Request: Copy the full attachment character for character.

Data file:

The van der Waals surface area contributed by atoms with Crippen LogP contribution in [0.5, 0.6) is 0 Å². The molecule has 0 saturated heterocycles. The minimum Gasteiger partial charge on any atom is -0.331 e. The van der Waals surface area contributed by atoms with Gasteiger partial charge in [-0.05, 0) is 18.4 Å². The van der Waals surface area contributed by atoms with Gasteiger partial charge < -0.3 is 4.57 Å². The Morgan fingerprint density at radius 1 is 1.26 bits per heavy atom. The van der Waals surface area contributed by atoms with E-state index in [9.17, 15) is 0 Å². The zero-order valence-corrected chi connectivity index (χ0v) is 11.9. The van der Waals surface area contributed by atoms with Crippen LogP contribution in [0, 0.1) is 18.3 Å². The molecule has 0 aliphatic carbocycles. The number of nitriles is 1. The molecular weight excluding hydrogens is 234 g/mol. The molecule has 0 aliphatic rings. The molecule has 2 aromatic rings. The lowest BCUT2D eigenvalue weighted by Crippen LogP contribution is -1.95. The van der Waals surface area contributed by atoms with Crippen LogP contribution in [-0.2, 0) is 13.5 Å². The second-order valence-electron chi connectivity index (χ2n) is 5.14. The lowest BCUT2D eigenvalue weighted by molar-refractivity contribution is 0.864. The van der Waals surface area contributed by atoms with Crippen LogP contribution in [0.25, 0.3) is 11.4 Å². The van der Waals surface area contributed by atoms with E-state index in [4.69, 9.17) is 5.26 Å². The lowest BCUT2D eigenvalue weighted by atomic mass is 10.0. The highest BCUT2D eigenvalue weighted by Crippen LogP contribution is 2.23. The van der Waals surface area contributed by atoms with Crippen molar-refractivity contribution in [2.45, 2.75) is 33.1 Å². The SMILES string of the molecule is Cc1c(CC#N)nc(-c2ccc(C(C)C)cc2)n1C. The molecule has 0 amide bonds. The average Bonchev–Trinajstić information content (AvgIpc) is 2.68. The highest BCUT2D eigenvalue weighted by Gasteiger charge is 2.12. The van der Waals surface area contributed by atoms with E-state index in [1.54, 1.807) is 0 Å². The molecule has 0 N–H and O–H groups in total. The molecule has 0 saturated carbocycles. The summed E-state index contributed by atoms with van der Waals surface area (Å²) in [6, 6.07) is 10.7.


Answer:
The van der Waals surface area contributed by atoms with Crippen LogP contribution in [0.5, 0.6) is 0 Å². The molecule has 0 saturated heterocycles. The minimum Gasteiger partial charge on any atom is -0.331 e. The van der Waals surface area contributed by atoms with Gasteiger partial charge in [-0.05, 0) is 18.4 Å². The van der Waals surface area contributed by atoms with Gasteiger partial charge < -0.3 is 4.57 Å². The Morgan fingerprint density at radius 1 is 1.26 bits per heavy atom. The van der Waals surface area contributed by atoms with E-state index in [9.17, 15) is 0 Å². The zero-order valence-corrected chi connectivity index (χ0v) is 11.9. The van der Waals surface area contributed by atoms with Crippen LogP contribution in [0, 0.1) is 18.3 Å². The molecule has 0 aliphatic carbocycles. The number of nitriles is 1. The molecular weight excluding hydrogens is 234 g/mol. The molecule has 0 aliphatic rings. The molecule has 2 aromatic rings. The lowest BCUT2D eigenvalue weighted by Crippen LogP contribution is -1.95. The van der Waals surface area contributed by atoms with Crippen LogP contribution in [-0.2, 0) is 13.5 Å². The second-order valence-electron chi connectivity index (χ2n) is 5.14. The lowest BCUT2D eigenvalue weighted by molar-refractivity contribution is 0.864. The van der Waals surface area contributed by atoms with Crippen LogP contribution in [0.25, 0.3) is 11.4 Å². The van der Waals surface area contributed by atoms with E-state index in [4.69, 9.17) is 5.26 Å². The lowest BCUT2D eigenvalue weighted by atomic mass is 10.0. The highest BCUT2D eigenvalue weighted by Crippen LogP contribution is 2.23. The van der Waals surface area contributed by atoms with Crippen molar-refractivity contribution in [2.45, 2.75) is 33.1 Å². The SMILES string of the molecule is Cc1c(CC#N)nc(-c2ccc(C(C)C)cc2)n1C. The molecule has 0 amide bonds. The average Bonchev–Trinajstić information content (AvgIpc) is 2.68. The highest BCUT2D eigenvalue weighted by Gasteiger charge is 2.12. The van der Waals surface area contributed by atoms with E-state index in [1.54, 1.807) is 0 Å². The molecule has 0 N–H and O–H groups in total. The molecule has 0 saturated carbocycles. The summed E-state index contributed by atoms with van der Waals surface area (Å²) in [6, 6.07) is 10.7.